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Understanding Menstrual Cycle

The average adult menstrual cycle lasts 28-35 days and is divided into two phases:

  • The folliular phase begins at menses (first day of your period) and ends on the day of the LH (lutenizing hormone) surge.
  • The luteal phase begins on the day of the LH surge and ends the day prior to your next menses (period).

Menstrual cycles vary among women.  Some women are extremely regular and know exactly when to expect their periods.  Others are extremely irregular and may go multiple months without menstruating at all.  The heaviness and duration of the flow as well as pre-menstrual symptoms also vary among women and often even from cycle to cycle in the same woman.  Pre-menstrual symptoms occur due to changes in the concentrations of the hormones estrogen and progesterone and often include:

  • Breast tenderness
  • Abdominal/uterine cramps
  • Mood swings
  • Headaches

Many women think of their menstrual cycle as their period, but menstruation is actually only a very small part of a very complex cycle involving many hormones secreted by both the pituitary gland and the ovary.

During the early follicular phase, the FSH (follicle stimulating hormone) increases by about 30%.  This increase appears to be required for stimulating the next group of ovarian follicles to develop.  One of these developing follicles will eventually be released into the fallopian tube at ovulation.  The endometrium is very indistinct during menstruation.

How you might be feeling: you may continue to have some of the pre-menstrual symptoms for the first few days as your hormones are attempting to stabilize.  You are shedding your endometrial lining (your period), so you will be using pads or tampons.

During the mid-follicular phase, the increase in FSH that occurred during the first phase causes the follicles to continue to develop and produce estrogen, which causes the endometrium to begin to thicken.

How you might be feeling: menstruation will have stopped; any pre-menstrual symptoms that you might have had should be resolved, so you may be feeling pretty good.

During the late follicular phase, which is the week leading up to ovulation, the serum estrogen concentration increases daily.  This causes the continued thickening of the endometrium, which is important because the egg will need a healthy blood-rich area in which to implant if it becomes fertilized.  Out of the group of developing follicles, one has become dominant and will continue to grow and develop while the others will recede.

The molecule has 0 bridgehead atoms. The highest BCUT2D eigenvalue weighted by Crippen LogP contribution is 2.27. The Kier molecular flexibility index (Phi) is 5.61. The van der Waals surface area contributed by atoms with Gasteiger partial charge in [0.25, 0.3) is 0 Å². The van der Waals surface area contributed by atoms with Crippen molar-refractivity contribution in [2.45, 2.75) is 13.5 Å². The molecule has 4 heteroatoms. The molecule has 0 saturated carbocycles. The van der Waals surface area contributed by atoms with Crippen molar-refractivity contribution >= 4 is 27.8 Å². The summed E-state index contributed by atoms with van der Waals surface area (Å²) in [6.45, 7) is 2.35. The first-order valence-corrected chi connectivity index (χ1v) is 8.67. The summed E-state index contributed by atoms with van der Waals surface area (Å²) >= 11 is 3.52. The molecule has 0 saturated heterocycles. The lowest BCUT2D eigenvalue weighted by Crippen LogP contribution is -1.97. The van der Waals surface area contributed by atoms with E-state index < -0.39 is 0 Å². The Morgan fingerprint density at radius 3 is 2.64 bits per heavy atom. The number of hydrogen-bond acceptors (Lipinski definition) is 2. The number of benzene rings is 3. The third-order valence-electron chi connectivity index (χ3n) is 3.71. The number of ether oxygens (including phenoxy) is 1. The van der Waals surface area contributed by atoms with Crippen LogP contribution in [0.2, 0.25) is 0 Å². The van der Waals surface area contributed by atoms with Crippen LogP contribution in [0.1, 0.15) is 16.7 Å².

How you might be feeling: you may notice an increase in the amount and stringiness of your cervical mucus.  It is often described as being the consistency of egg whites and is the result of the increased estrogen.  It is considered fertile cervical mucus, so if you are trying to conceive, now is a good time to have intercourse.

The early luteal phase is essentially the mid-cycle LH surge followed by ovulation.  LH pulses are continuing at a rate of one per hour, but the amplitude of each pulse increases significantly.  The oocyte (egg) is released from the follicle approximately 36 hours after the surge and then travels down the fallopian tube and into the uterine cavity.

How you might be feeling: some women experience breast tenderness or  mild abdominal cramping around ovulation.  Many women will continue to have egg white cervical mucus until after ovulation.  If you are trying to conceive, you can detect your LH surge with ovulation prediction kits, which helps you to have intercourse during your most fertile time.

Progesterone is released by the corpus luteum soon after ovulation in the mid-luteal phase.  This rise leads to a slowing of the LH pulses.

How you might be feeling: if you are temping in an effort to conceive or avoid conceiving, you should notice an increase in your basal body temperature approximately 24 hours after ovulation.  This thermal shift is due to the increase in progesterone. 

In the late-luteal phase, there is a decrease in LH, which leads to decreasing levels of both estrogen and progesterone, which leads to a decrease in the endometrial blood supply, which causes the endometrial lining to shed (your period).  However, if the egg was fertilized and successfully implanted, it will produce the hormone hcg (human chorionic gonadotropin), which maintains the corpus luteum and progesterone production until the placenta develops and takes over.

How you might be feeling: you may have tender breasts, abdominal or uterine cramping, mood swings, or headaches.  These pre-menstrual symptoms can be caused by the high levels of progesterone and can be mistaken for early pregnancy symptoms, which are also caused by elevated progesterone.

So instead of being annoyed at the inconvenience of your monthly period, try to be appreciative of the complexity of the cycle that is central to the miracle of life!